Jason Zevin, Ph.D.

Jason Zevin's picture
Associate Professor of Psychology and Linguistics, USC
University of Southern Califonia


Associate Professor of Psychology and Linguistics
University of Southern California


Department of Psychology
University of Southern California - SGM 501
3620 South McClintock Ave.
Los Angeles, CA 90089

Phone: +1 213 810 0815
Fax:+1 213 746 9082
Email: zevin@usc.edu


2003 Ph.D., Graduate Program in Neuroscience
University of Southern California

1998 A.B., Psychology magna
Washington University in St.  Louis

Research Interests

My research is focused on how domain-general perceptual and learning processes give rise to specialized language functions in reading and speech perception. My work on reading is driven by large-scale PDP models that learn to map among the written forms of words, their pronunciations, and their meanings. The models instantiate the theory that there is a universal functional architecture for reading across languages, despite large surface di erences in writing systems. Testing predictions from the models involves collecting behavioral and functional neuroimaging data as part of a network of researchers in eight countries. Because the kinds of models I use have an important learning component, they can be used to address questions about typical and atypical development. I have recently begun work on a number of large-scale collaborative projects fo- cused on this translational application of modeling. One exciting new direction in this work is the development of new techniques for relating computational models to neurobiological models that provide an alternative to the “box and arrow” approach still common in cognitive neuroscience. Because reading is a multimodal skill that involves phonological and semantic representations, as well as processing of arbitrary visual codes, my work with reading models has also inspired research on other aspects of language, particularly speech perception. Modeling of “age of acquisition” effects in reading suggested that loss of behavioral plasticity could be attributed in part to the organization of neural networks in response to experience. This led to a series of experiments examining behavior and brain activity related to perception of non-native speech contrasts. A central premise of that research was that brain responses would be more informative than behavioral responses, especially when collected in “passive” tasks. Some surprising results { along with a set of experiments involving novel approaches to the analysis of data collected under more ecologically valid conditions — have lead to a re-orientation of this work toward a focus on how speech can be processed at multiple levels of description simultaneously, and how native and non-native speakers di er in how they weigh these levels of description during comprehension. This also has interesting consequences for how we think about changes in responses to speech over the course of development.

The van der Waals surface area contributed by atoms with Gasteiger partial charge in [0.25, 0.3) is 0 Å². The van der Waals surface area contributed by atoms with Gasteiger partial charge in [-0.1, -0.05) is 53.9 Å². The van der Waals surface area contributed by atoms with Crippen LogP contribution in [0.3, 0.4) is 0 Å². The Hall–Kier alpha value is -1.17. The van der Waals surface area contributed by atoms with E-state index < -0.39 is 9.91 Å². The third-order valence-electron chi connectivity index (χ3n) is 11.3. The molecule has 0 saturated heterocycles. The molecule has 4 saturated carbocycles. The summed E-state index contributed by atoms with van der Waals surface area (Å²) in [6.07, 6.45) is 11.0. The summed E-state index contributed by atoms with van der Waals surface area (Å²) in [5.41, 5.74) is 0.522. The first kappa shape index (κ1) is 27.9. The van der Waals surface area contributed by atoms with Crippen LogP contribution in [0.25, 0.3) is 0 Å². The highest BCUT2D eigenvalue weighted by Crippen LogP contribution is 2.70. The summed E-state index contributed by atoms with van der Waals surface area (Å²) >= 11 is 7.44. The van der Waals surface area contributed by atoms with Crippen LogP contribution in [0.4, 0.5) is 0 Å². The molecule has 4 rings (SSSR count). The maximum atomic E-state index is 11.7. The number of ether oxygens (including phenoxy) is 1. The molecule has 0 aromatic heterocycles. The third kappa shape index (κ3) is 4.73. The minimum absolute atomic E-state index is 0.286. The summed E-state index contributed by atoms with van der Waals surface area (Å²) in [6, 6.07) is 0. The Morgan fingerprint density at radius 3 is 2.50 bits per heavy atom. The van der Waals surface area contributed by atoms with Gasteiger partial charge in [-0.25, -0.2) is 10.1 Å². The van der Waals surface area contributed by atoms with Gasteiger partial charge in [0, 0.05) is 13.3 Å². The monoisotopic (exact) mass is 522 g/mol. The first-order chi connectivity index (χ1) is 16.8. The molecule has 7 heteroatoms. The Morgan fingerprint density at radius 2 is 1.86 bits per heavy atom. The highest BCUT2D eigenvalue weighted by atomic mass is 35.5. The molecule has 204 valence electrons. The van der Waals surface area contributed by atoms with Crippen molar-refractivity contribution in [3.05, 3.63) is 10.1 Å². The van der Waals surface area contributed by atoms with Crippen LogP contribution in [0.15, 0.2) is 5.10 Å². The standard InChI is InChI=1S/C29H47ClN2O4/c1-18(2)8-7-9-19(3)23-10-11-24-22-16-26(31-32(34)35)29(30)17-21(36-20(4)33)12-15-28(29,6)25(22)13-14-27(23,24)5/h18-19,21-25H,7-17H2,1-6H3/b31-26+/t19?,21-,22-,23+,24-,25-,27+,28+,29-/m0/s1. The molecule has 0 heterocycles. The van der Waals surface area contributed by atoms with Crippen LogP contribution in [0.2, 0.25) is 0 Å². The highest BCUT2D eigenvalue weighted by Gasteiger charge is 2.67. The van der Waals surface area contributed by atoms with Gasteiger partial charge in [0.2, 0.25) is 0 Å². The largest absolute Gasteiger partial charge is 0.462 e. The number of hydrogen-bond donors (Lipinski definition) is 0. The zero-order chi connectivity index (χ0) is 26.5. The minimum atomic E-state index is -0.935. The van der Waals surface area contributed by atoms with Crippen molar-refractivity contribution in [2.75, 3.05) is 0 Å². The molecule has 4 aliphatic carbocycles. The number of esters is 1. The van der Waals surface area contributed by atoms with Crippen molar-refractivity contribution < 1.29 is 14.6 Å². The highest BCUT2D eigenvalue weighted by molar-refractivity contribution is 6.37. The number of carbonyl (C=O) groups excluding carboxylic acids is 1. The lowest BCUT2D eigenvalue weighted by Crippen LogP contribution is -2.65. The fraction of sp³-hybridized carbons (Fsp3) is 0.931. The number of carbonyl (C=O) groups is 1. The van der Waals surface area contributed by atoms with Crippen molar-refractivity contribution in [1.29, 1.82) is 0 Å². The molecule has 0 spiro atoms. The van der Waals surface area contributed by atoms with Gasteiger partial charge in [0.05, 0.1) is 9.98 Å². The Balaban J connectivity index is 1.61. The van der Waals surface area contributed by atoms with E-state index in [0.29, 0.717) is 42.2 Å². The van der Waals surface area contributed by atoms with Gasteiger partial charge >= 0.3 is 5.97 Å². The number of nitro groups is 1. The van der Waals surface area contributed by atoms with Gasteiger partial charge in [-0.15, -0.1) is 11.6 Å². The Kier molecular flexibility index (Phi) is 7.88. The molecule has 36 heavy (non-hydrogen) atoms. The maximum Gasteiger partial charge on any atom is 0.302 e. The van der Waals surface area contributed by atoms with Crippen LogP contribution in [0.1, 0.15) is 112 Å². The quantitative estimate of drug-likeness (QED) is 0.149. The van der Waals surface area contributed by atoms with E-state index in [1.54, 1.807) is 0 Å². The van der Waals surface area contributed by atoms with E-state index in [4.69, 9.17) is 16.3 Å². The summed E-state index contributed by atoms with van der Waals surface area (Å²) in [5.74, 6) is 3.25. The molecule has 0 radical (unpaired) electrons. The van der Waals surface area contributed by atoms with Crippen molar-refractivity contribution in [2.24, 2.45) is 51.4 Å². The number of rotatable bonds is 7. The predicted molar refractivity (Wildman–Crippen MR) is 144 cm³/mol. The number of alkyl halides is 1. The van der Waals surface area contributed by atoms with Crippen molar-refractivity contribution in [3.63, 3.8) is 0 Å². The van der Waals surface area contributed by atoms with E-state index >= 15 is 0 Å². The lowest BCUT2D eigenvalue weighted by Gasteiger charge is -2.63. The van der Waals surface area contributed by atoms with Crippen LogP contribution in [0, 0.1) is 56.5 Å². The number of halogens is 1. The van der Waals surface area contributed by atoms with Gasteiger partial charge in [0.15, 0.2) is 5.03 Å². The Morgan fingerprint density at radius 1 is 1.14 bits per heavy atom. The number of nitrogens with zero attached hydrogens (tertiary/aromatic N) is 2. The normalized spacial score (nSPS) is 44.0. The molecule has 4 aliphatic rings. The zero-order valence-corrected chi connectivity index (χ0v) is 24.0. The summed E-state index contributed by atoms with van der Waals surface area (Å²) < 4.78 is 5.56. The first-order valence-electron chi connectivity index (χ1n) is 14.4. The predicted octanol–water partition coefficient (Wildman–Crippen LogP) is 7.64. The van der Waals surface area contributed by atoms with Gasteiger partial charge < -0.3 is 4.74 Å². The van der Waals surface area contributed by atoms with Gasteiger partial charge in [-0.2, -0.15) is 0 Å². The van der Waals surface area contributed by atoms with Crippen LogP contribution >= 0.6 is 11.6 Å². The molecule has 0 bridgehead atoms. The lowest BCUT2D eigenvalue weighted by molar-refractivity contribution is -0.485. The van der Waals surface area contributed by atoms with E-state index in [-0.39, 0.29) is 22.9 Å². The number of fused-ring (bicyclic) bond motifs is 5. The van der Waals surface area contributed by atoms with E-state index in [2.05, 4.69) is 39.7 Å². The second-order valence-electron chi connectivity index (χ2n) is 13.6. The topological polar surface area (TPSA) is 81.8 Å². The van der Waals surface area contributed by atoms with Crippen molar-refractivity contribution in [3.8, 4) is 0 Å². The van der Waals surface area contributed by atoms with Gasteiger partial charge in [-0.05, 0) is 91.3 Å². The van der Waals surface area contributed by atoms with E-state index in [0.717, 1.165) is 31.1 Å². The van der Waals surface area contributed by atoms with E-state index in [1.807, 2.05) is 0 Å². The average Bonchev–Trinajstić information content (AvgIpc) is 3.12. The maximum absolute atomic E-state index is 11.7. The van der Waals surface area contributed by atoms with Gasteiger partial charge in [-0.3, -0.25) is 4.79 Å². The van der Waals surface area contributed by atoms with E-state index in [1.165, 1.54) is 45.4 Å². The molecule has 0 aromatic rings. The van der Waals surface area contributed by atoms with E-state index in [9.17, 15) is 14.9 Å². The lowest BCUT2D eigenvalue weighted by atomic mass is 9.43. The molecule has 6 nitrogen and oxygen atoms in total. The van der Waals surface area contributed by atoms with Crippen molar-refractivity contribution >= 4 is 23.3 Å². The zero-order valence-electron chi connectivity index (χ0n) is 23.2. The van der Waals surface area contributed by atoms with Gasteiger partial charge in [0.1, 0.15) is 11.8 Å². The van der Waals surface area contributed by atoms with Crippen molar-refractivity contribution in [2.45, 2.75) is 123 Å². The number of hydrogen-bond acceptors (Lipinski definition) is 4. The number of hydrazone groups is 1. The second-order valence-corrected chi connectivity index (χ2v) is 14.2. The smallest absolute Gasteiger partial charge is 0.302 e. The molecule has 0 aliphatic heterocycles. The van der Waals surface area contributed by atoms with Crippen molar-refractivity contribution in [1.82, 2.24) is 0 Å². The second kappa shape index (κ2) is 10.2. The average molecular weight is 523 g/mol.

*Dikker, S., Silbert, L. J., Hasson, U. & Zevin, J.D. (2014). On the same wavelength:  Predictable language enhances speaker-listener brain-to-brain synchrony in posterior superior temporal gyrus Journal of Neuroscience, 34, 6267-6272.

Yoncheva, Y., Maurer, U., Zevin, J.D., & McCandliss, B. (2014).  Selective attention to phonology dynamically modulates initial encoding of auditory words within the left hemisphere. NeuroImage, 97, 262-270.

Emberson, L.L., Liu, R., & Zevin J.D. (2013) Finding functional units amidst perceptual variability:  Or  how  is  statistical  learning  accomplished  using  varying  exemplars  of  complex,  novel  sound categories? Cognition, 128, 82-102.

*Yang  J,F.  Shu  H,  McCandliss  B.D.  & Zevin J.D. (2013)  Orthographic  infuences  on  division of labor in learning to read Chinese and English:  Insights from computational modeling. Bilingualism:  Language and Cognition, 16, 354-366.

Archila-Suerte,  P., Zevin  J.D.,  Ramos,  A.I.,  &  Hernandez,  A.E.  (2013)  The  neural  basis  of non-native speech perception in bilingual children. Neuroimage, 67, 51-63.

Supported ​Grant

P01 HD070837 (PIs: Morris, Pugh & Lovett)